Empathise, yeah that’s the right spelling.  If this long trek is a whole too much, then as you’ve done for the last few months, in your mind you need to break the journey into more understandable distances, in your mind, not your physical legs and feet.  I’m not saying do any less that 15 to 23 miles a day.  But I think to look at this expedition challenge too hard as a whole creates too much of a strain we (would all) not need in our lives.  But 10 to 20 miles a day, is by far, if you look at one day then I think you would be glad that the white blanket area where you’re at is now nearer to the land at the edge and California Santa Monica is your goal…and it’s really there and worth fighting for.

Empathise is thought and understanding.  I think the cold can sometimes be better than heat and heat better than cold and rain better than wind and wind better than rain.  One hour at a time even gets all of us another day on…

# Nick, January 10th 2014

Look at the film Alive.  They lived on cigarettes for much of it so tells the film.  I think If I were there I’d want to at least smell a good regal cigarette !

I don’t smoke, but every time I pass someone who does smoke I do inhale a bit free timeless essence of Regal or Malboro ! ah, nice cigar from that Duty Free airport.

Like a fire of twig and wood outside and fresh cool autumn air or bonfire night and lanterns.

Nice memory of smoke and the smell.

But with the film Alive they knew every effort really mattered and they were not experts in survival.  They were a team of ordinary people with no survival kit or clothes of the right kind.

Every effort they achieved mattered and you can imagine how difficult and ‘energy and motivation’ that was for them.  Not only would you need to get back to home, normal life etc, but even if they were affraid of heights, they had mountains to climb on top of little help of any material kind or much of anything to aid them.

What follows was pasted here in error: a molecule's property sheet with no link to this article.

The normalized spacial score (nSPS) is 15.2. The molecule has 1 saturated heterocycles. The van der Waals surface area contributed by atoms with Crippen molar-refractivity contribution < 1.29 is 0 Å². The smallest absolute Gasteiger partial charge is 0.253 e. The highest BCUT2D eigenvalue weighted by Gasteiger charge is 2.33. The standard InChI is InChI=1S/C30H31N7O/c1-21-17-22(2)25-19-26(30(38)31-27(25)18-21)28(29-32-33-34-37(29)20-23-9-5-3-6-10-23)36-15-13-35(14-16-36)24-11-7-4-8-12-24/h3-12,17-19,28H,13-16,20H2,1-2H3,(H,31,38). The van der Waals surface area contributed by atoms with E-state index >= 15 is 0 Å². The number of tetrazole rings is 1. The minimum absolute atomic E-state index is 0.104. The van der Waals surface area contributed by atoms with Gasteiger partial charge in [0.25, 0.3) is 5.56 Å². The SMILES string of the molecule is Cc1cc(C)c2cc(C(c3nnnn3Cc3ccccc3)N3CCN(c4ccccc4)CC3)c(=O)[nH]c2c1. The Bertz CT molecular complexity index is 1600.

So the film goes.

Work for us all is like that.  But what gets me about work - in the beginning it was anxiety and stress and lack of anything good coming my way, but over the years human begins to stand up for ones self better.  And that means either walking from a job or standing up to a manager or wanting a time of start and finish to suit ones self or a better wage.

In other words, everything we do accounts for an effort or leads to something, our every action makes another action and the next thing we know…

Whilst some people in politics and some people in high end £100k jobs and the system of unemployment, or a GP - they try and take too much control of others (society).  Managers are like that sometimes and people who you come across try to ‘use’ or ‘make usable’ to ones weaknesses of others.

Only time and age - makes people stronger and let not anyone take flack out there.

You will be thinking this journey is damaging to you in physical ways even mentallly? and other days good and a joy.

But isn’t that something in this world we live in, already?


Our actions make us who we are, not what ‘some’ others try to disease our life with (political science and control).

But what life and reality makes us throughout time of being human.

Commenting is not available for this entry.